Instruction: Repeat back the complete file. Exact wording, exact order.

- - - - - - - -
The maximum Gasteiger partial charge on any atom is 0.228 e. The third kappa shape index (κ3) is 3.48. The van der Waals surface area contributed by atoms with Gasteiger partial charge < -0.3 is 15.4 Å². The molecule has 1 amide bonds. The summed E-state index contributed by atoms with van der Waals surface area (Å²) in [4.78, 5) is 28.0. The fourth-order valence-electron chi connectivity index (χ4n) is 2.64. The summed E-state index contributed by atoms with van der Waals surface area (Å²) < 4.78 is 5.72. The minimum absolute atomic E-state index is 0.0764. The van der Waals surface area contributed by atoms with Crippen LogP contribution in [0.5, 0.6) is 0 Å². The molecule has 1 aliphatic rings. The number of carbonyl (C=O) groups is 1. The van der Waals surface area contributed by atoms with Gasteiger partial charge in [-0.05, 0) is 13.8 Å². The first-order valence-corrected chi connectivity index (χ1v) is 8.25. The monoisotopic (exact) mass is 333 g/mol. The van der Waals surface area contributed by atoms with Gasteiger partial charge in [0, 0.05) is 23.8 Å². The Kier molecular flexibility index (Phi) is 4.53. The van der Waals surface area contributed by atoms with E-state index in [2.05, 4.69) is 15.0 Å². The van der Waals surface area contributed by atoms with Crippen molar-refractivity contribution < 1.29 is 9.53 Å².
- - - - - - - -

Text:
The maximum Gasteiger partial charge on any atom is 0.228 e. The third kappa shape index (κ3) is 3.48. The van der Waals surface area contributed by atoms with Gasteiger partial charge < -0.3 is 15.4 Å². The molecule has 1 amide bonds. The summed E-state index contributed by atoms with van der Waals surface area (Å²) in [4.78, 5) is 28.0. The fourth-order valence-electron chi connectivity index (χ4n) is 2.64. The summed E-state index contributed by atoms with van der Waals surface area (Å²) < 4.78 is 5.72. The minimum absolute atomic E-state index is 0.0764. The van der Waals surface area contributed by atoms with Crippen LogP contribution in [0.5, 0.6) is 0 Å². The molecule has 1 aliphatic rings. The number of carbonyl (C=O) groups is 1. The van der Waals surface area contributed by atoms with Gasteiger partial charge in [-0.05, 0) is 13.8 Å². The first-order valence-corrected chi connectivity index (χ1v) is 8.25. The monoisotopic (exact) mass is 333 g/mol. The van der Waals surface area contributed by atoms with Gasteiger partial charge in [0, 0.05) is 23.8 Å². The Kier molecular flexibility index (Phi) is 4.53. The van der Waals surface area contributed by atoms with E-state index in [2.05, 4.69) is 15.0 Å². The van der Waals surface area contributed by atoms with Crippen molar-refractivity contribution < 1.29 is 9.53 Å².